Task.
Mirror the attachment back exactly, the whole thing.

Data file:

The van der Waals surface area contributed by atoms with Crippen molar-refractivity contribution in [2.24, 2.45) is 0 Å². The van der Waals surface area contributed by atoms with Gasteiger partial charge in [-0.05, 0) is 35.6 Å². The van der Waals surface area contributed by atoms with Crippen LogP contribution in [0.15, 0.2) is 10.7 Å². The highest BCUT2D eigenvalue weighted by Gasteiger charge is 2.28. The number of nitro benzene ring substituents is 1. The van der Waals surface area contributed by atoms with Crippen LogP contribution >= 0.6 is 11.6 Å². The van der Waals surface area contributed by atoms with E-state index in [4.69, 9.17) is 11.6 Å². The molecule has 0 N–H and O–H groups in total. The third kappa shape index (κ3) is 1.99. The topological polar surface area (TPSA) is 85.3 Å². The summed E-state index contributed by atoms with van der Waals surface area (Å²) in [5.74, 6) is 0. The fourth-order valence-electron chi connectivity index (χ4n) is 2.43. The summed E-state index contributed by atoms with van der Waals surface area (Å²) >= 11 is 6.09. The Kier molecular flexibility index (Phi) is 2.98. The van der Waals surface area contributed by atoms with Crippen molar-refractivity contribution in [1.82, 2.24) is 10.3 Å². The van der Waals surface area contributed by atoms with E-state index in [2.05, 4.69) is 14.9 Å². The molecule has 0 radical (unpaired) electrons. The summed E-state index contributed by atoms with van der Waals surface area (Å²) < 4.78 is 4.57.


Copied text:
The van der Waals surface area contributed by atoms with Crippen molar-refractivity contribution in [2.24, 2.45) is 0 Å². The van der Waals surface area contributed by atoms with Gasteiger partial charge in [-0.05, 0) is 35.6 Å². The van der Waals surface area contributed by atoms with Crippen LogP contribution in [0.15, 0.2) is 10.7 Å². The highest BCUT2D eigenvalue weighted by Gasteiger charge is 2.28. The number of nitro benzene ring substituents is 1. The van der Waals surface area contributed by atoms with Crippen LogP contribution >= 0.6 is 11.6 Å². The van der Waals surface area contributed by atoms with E-state index in [4.69, 9.17) is 11.6 Å². The molecule has 0 N–H and O–H groups in total. The third kappa shape index (κ3) is 1.99. The topological polar surface area (TPSA) is 85.3 Å². The summed E-state index contributed by atoms with van der Waals surface area (Å²) in [5.74, 6) is 0. The fourth-order valence-electron chi connectivity index (χ4n) is 2.43. The summed E-state index contributed by atoms with van der Waals surface area (Å²) >= 11 is 6.09. The Kier molecular flexibility index (Phi) is 2.98. The van der Waals surface area contributed by atoms with Crippen molar-refractivity contribution in [1.82, 2.24) is 10.3 Å². The van der Waals surface area contributed by atoms with E-state index in [2.05, 4.69) is 14.9 Å². The molecule has 0 radical (unpaired) electrons. The summed E-state index contributed by atoms with van der Waals surface area (Å²) < 4.78 is 4.57.